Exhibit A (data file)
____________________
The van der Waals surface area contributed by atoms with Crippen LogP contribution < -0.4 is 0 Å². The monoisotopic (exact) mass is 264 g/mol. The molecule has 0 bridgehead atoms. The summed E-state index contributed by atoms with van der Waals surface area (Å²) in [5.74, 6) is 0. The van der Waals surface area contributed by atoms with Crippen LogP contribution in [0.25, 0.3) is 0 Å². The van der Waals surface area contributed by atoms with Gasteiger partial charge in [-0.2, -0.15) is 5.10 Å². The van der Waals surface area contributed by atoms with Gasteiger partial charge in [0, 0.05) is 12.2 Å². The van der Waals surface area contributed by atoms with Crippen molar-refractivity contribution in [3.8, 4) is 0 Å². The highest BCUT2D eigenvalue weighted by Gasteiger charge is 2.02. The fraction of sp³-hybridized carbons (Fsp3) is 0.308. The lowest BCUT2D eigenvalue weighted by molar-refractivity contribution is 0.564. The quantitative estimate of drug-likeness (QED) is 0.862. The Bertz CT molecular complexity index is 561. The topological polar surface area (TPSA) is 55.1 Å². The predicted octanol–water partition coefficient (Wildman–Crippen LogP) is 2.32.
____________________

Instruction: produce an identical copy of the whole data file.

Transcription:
The van der Waals surface area contributed by atoms with Crippen LogP contribution < -0.4 is 0 Å². The monoisotopic (exact) mass is 264 g/mol. The molecule has 0 bridgehead atoms. The summed E-state index contributed by atoms with van der Waals surface area (Å²) in [5.74, 6) is 0. The van der Waals surface area contributed by atoms with Crippen LogP contribution in [0.25, 0.3) is 0 Å². The van der Waals surface area contributed by atoms with Gasteiger partial charge in [-0.2, -0.15) is 5.10 Å². The van der Waals surface area contributed by atoms with Gasteiger partial charge in [0, 0.05) is 12.2 Å². The van der Waals surface area contributed by atoms with Crippen molar-refractivity contribution in [3.8, 4) is 0 Å². The highest BCUT2D eigenvalue weighted by Gasteiger charge is 2.02. The fraction of sp³-hybridized carbons (Fsp3) is 0.308. The lowest BCUT2D eigenvalue weighted by molar-refractivity contribution is 0.564. The quantitative estimate of drug-likeness (QED) is 0.862. The Bertz CT molecular complexity index is 561. The topological polar surface area (TPSA) is 55.1 Å². The predicted octanol–water partition coefficient (Wildman–Crippen LogP) is 2.32.